Since $N$ is a normal subgroup, $b^{-1}ab = a^i$ for some $1 \leq i < p$. Since $b$ has order $n/p$, we notice that $a = b^{-n/p}ab^{n/p} = a^{i^{n/p}}$ and thus $i^{n/p} \equiv 1 \mod p$. On the other hand, $i^{p-1} \equiv 1 \mod$ by Fermat’s little theorem. Since $\gcd(n/p, p-1) = 1$, we have $i \equiv 1 \mod p$. Thus $b^{-1}ab = a$ and $ab = ba$.

There is also another way to show that $a$ and $b$ commute. When $N$ is normal, there is a homomorphism $\psi: G \rightarrow Aut(N)$ with $Ker(\psi) = C_G(N)$ by mapping each element of $g$ to the corresponding conjugation map. Then $\frac{n}{|C_G(N)|}$ divides $p-1$, since a cyclic group of order $m$ has a exactly $\varphi(m)$ automorphisms. Thus $|C_G(N)| = n$ since $\frac{n}{|C_G(N)|}$ also divides $n$. Therefore $C_G(N) = G$, which shows that $N$ is central.

Since $a$ and $b$ commute and have coprime order, the element $ab$ has order $p \cdot n/p = n$. Therefore $G = \langle ab \rangle$.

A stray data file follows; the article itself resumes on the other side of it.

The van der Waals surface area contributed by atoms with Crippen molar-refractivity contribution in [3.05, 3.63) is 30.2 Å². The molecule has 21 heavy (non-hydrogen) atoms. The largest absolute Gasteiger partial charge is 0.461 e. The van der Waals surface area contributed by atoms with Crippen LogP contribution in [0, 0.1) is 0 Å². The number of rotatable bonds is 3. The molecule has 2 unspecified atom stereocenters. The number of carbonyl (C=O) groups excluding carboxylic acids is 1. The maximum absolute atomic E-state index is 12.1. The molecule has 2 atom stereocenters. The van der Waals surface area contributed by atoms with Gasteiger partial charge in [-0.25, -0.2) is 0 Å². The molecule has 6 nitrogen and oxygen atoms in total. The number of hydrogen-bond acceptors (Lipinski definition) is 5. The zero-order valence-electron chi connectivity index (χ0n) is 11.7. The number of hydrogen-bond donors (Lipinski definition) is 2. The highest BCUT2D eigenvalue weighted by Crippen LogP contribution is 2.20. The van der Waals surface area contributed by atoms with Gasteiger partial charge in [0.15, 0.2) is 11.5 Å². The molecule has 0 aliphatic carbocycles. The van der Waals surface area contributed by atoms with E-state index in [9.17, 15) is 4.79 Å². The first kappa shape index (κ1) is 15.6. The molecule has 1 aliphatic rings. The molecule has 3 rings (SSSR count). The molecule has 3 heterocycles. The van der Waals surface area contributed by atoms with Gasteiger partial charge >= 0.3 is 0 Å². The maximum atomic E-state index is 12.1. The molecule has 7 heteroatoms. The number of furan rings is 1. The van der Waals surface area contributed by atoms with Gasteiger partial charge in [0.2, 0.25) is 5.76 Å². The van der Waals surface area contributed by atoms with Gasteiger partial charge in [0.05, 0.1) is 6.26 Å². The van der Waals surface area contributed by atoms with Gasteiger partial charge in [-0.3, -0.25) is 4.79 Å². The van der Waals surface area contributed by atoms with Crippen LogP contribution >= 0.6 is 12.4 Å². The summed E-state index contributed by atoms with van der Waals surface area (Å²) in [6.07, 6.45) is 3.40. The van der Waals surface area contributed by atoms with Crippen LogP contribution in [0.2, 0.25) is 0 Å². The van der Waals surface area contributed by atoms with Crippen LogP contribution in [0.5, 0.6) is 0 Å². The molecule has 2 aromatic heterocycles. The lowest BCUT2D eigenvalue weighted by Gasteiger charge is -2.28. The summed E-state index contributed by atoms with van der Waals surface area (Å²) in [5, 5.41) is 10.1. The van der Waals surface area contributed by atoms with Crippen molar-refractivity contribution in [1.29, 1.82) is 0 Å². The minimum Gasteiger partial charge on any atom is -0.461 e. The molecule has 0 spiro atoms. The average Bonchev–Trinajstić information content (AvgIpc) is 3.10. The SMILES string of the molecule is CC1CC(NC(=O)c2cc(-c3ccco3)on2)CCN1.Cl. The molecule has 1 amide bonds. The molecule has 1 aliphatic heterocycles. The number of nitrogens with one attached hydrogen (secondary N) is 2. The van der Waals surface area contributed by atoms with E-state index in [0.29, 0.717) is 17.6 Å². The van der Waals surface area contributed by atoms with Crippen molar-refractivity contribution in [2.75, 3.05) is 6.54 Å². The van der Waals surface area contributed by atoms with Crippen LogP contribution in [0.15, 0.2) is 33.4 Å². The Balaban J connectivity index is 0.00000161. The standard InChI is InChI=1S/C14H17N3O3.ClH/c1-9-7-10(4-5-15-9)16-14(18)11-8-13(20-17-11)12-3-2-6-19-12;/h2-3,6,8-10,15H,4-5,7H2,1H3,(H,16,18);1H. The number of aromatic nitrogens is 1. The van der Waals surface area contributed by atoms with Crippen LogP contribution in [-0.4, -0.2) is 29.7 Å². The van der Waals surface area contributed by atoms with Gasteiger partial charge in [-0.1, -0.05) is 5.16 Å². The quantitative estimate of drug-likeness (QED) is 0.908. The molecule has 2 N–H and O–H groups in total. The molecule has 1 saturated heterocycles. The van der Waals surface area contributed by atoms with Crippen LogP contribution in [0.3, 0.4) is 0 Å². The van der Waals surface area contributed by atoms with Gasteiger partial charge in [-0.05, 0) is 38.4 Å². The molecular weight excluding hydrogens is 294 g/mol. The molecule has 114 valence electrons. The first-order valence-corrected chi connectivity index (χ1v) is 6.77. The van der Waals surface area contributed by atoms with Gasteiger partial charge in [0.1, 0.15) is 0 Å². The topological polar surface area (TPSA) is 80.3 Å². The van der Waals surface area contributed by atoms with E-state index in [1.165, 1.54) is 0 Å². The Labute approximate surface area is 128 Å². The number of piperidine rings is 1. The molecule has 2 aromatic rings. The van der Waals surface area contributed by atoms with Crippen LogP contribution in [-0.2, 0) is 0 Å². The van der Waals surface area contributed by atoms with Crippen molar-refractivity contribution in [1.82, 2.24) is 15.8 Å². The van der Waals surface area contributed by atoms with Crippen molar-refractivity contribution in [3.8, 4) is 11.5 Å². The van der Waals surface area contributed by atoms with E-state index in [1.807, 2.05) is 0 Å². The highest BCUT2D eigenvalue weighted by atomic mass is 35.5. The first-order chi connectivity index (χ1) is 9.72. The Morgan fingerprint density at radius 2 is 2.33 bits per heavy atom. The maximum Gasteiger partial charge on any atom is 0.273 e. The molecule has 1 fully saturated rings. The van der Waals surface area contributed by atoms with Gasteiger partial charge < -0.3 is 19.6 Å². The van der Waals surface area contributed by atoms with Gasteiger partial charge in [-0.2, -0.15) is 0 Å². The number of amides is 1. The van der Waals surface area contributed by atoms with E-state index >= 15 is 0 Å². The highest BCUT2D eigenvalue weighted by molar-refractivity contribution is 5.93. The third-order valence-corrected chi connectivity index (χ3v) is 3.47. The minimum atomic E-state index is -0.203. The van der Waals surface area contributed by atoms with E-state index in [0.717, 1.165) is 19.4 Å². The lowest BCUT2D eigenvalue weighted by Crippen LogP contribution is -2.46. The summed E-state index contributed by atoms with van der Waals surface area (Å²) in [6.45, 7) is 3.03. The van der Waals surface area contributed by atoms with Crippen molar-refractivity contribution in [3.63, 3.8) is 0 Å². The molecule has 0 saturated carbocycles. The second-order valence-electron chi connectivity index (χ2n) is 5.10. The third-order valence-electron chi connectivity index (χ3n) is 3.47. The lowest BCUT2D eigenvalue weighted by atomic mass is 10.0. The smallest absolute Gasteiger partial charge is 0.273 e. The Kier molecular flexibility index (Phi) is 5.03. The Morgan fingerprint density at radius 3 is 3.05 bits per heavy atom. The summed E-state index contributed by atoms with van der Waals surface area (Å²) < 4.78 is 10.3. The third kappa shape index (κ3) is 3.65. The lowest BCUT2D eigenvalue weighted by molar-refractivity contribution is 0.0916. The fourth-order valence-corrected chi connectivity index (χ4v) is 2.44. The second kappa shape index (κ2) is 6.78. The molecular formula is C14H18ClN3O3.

Proving the statement in the other direction is a bit easier. Suppose that $\gcd(n, \varphi(n)) > 1$. If $n$ is not squarefree, then $n$ has a prime divisor $p$ such that $p^2$ divides $n$. Then $C_p \times C_p \times C_{\frac{n}{p^2}}$ is a noncyclic group of order $n$. If $n$ is squarefree, then there exist prime divisors $p$ and $q$ of $n$ such that $q$ divides $p-1$. But then a nonabelian group $H$ of order $pq$ exists, and $H \times C_{\frac{n}{pq}}$ is a noncyclic group of order $n$.

For a different proof, see for example the outline given by Dieter Jungnickel (1992).

After thinking about cyclic numbers, it is natural to generalize and wonder about other orders which force some property on a group. For a nice exposition of cyclic, abelian and nilpotent numbers, see “Nilpotent numbers” by Pakianathan and Shankar (2000).

## Split. Multiply. Sum.

15/01/2012

The following is extremely useless but cool.

36 = 3 * 6 + 3 * 6

655 = 65 * 5 + 6 * 55